They say a writer is supposed to write what they know. Ted McDermott certainly knows what it is like to be a creative writing graduate student in Missoula. His debut novel, “The Minor Outsider,” explores the broad questions of young adulthood. It is a novel that slowly draws in the reader. McDermott looks at questions of youth, love and mortality in a particularly nuanced manner.
The novel is set in Missoula and place is surprisingly well described. Missoula is familiar. As it reads, people who know the town will recognize places without too much consideration. But, unlike experiences with other novels written in places that are known to the reader, McDermott presents Missoula well and honestly, without the feeling of trying too hard to make it a “Missoula novel.” Missoula, as represented in “The Minor Outsider,” is distinctly itself, while it also could be any other small college town in the West. Bars and mountains, bakeries and college apartments will be as familiar to someone who doesn’t know Missoula. Missoulians simply will be able to imagine the exact location McDermott is describing.
The story centers around Ed, the narrator, and his group of cohorts in the creative writing graduate program at the University of Montana. They are typical young adult creative types. We rarely experience them doing actual writing. This is a story more about young adulthood as a tender, yet frustrating experience, rather than a story about writing and writers themselves.
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Ed is fatalistic and self-absorbed, in a way that is common amongst his set. He judges his cohorts, his friends, but recognizes that they are also judging him back. Somehow, through his many faults and negative personality traits, we are sympathetic to him. This sympathy is encouraged as the reader finds that Ed has a possibly cancerous lump on his arm, something he is unsuccessfully attempting to ignore but is sure will be the death of him.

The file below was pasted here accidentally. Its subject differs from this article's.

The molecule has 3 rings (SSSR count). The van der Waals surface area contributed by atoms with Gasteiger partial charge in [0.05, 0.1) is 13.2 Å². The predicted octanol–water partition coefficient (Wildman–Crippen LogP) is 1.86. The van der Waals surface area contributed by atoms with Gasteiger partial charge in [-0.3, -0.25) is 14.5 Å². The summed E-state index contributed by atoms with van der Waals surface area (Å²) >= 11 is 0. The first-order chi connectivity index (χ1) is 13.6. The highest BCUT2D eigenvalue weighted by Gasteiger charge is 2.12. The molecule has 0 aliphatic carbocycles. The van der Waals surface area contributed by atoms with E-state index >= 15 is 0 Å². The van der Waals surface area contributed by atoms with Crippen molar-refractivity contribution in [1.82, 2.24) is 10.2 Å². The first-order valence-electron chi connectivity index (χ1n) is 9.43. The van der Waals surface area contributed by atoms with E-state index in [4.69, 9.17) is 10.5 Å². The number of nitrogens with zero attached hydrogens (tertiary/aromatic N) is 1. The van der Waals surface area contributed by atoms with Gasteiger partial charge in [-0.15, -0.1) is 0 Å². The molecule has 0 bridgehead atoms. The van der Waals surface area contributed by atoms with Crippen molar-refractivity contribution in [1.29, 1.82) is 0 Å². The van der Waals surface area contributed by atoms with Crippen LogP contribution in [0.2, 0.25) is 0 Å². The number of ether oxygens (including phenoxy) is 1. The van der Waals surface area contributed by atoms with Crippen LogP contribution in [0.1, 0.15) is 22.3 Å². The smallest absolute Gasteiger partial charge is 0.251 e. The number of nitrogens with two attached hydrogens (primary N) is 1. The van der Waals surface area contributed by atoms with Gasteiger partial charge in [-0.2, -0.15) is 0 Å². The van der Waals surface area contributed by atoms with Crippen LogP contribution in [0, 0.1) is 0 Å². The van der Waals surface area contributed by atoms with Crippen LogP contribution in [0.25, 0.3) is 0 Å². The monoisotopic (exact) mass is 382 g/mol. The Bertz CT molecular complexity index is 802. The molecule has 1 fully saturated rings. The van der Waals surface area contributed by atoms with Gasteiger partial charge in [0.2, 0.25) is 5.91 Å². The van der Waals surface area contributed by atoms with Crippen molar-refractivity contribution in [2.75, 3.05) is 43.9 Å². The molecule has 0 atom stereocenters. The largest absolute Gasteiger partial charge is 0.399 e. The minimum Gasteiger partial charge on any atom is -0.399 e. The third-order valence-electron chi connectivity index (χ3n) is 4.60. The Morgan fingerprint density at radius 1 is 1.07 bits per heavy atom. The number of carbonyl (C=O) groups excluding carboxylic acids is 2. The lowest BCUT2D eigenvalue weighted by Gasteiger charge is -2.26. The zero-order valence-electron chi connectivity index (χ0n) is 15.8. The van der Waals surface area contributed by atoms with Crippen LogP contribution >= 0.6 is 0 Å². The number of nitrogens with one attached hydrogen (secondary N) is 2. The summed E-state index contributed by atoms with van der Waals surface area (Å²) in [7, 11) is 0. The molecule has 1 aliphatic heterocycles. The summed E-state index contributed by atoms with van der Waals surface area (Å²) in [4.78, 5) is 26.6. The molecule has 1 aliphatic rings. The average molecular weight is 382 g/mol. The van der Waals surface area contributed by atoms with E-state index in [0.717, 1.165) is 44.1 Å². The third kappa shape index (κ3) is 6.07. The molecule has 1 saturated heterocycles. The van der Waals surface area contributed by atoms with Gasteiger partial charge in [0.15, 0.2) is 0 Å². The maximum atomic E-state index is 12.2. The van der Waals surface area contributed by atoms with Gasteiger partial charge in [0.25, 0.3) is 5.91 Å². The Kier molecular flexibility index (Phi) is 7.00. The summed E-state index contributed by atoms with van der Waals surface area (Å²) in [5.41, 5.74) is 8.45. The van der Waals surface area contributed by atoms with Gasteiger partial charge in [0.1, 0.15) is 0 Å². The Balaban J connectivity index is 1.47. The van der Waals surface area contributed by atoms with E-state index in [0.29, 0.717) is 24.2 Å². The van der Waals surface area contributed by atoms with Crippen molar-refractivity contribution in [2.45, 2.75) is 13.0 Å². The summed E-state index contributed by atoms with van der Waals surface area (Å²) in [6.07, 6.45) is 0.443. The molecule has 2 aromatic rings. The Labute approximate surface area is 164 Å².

Ed falls quickly in amour with a first-year student, Taylor. She is another complex character who, on the outside, looks like the girl next door. We soon discover that she has a much more complex history, including a childhood in a failed commune and slightly outlandish stories about her life that makes the reader question her reliability as a witness. When Taylor becomes pregnant and Ed acquiesces to go to the doctor about the lump in his arm, the story shifts from the seemingly trivial drama of young adults to much more concrete life problems. This juxtaposition is what makes this novel more than another fatalistic anecdote about hip young adults.
With “The Minor Outsider,” McDermott has written a novel that is raw, yet refined. The characters are full of contradictions, absurdities, cynicism and affection. While flawed, the characters are relatable and engaging. Their stories and experiences drive the plot with a simple ease. He has written a story that many readers will know, or at the very least, be familiar with. Essentially, McDermott has successfully captured a glimpse of what it is like to be a young, privileged, creative type in small-town America.